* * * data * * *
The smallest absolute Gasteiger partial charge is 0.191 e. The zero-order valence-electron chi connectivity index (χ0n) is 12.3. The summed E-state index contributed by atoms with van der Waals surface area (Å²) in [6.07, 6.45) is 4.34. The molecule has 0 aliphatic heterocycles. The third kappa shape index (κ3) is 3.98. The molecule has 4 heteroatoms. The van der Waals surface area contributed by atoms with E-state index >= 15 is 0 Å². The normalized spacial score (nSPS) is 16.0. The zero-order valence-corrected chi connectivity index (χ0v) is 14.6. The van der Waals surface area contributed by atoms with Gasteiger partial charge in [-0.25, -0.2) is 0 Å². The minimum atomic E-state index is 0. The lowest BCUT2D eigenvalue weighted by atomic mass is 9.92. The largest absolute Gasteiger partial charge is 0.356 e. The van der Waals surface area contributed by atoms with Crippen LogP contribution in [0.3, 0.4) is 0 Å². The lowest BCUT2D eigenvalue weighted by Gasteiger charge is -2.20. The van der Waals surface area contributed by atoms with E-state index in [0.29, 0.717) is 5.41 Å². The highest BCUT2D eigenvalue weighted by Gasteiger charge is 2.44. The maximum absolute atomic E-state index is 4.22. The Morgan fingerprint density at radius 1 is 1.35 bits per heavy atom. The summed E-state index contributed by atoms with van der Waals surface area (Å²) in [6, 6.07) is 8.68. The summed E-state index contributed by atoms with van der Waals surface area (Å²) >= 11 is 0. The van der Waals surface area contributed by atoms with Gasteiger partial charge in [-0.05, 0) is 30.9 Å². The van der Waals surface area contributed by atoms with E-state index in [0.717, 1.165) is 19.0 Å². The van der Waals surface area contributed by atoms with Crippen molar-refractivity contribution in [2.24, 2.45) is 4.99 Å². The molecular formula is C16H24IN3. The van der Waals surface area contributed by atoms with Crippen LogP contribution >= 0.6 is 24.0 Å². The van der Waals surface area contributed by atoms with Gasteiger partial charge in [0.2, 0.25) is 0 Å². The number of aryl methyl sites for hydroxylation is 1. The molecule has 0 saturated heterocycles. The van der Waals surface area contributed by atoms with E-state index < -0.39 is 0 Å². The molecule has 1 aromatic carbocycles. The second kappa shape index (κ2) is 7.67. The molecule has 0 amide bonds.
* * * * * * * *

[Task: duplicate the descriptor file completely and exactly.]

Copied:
The smallest absolute Gasteiger partial charge is 0.191 e. The zero-order valence-electron chi connectivity index (χ0n) is 12.3. The summed E-state index contributed by atoms with van der Waals surface area (Å²) in [6.07, 6.45) is 4.34. The molecule has 0 aliphatic heterocycles. The third kappa shape index (κ3) is 3.98. The molecule has 4 heteroatoms. The van der Waals surface area contributed by atoms with E-state index >= 15 is 0 Å². The normalized spacial score (nSPS) is 16.0. The zero-order valence-corrected chi connectivity index (χ0v) is 14.6. The van der Waals surface area contributed by atoms with Gasteiger partial charge in [-0.25, -0.2) is 0 Å². The minimum atomic E-state index is 0. The lowest BCUT2D eigenvalue weighted by atomic mass is 9.92. The largest absolute Gasteiger partial charge is 0.356 e. The van der Waals surface area contributed by atoms with Crippen LogP contribution in [0.3, 0.4) is 0 Å². The lowest BCUT2D eigenvalue weighted by Gasteiger charge is -2.20. The van der Waals surface area contributed by atoms with E-state index in [0.29, 0.717) is 5.41 Å². The highest BCUT2D eigenvalue weighted by Gasteiger charge is 2.44. The maximum absolute atomic E-state index is 4.22. The Morgan fingerprint density at radius 1 is 1.35 bits per heavy atom. The summed E-state index contributed by atoms with van der Waals surface area (Å²) in [6, 6.07) is 8.68. The summed E-state index contributed by atoms with van der Waals surface area (Å²) >= 11 is 0. The van der Waals surface area contributed by atoms with Gasteiger partial charge in [-0.05, 0) is 30.9 Å². The van der Waals surface area contributed by atoms with E-state index in [0.717, 1.165) is 19.0 Å². The van der Waals surface area contributed by atoms with Crippen molar-refractivity contribution in [2.24, 2.45) is 4.99 Å². The molecular formula is C16H24IN3. The van der Waals surface area contributed by atoms with Crippen LogP contribution >= 0.6 is 24.0 Å². The van der Waals surface area contributed by atoms with Gasteiger partial charge in [0.2, 0.25) is 0 Å². The number of aryl methyl sites for hydroxylation is 1. The molecule has 0 saturated heterocycles. The van der Waals surface area contributed by atoms with E-state index < -0.39 is 0 Å². The molecule has 1 aromatic carbocycles. The second kappa shape index (κ2) is 7.67. The molecule has 0 amide bonds.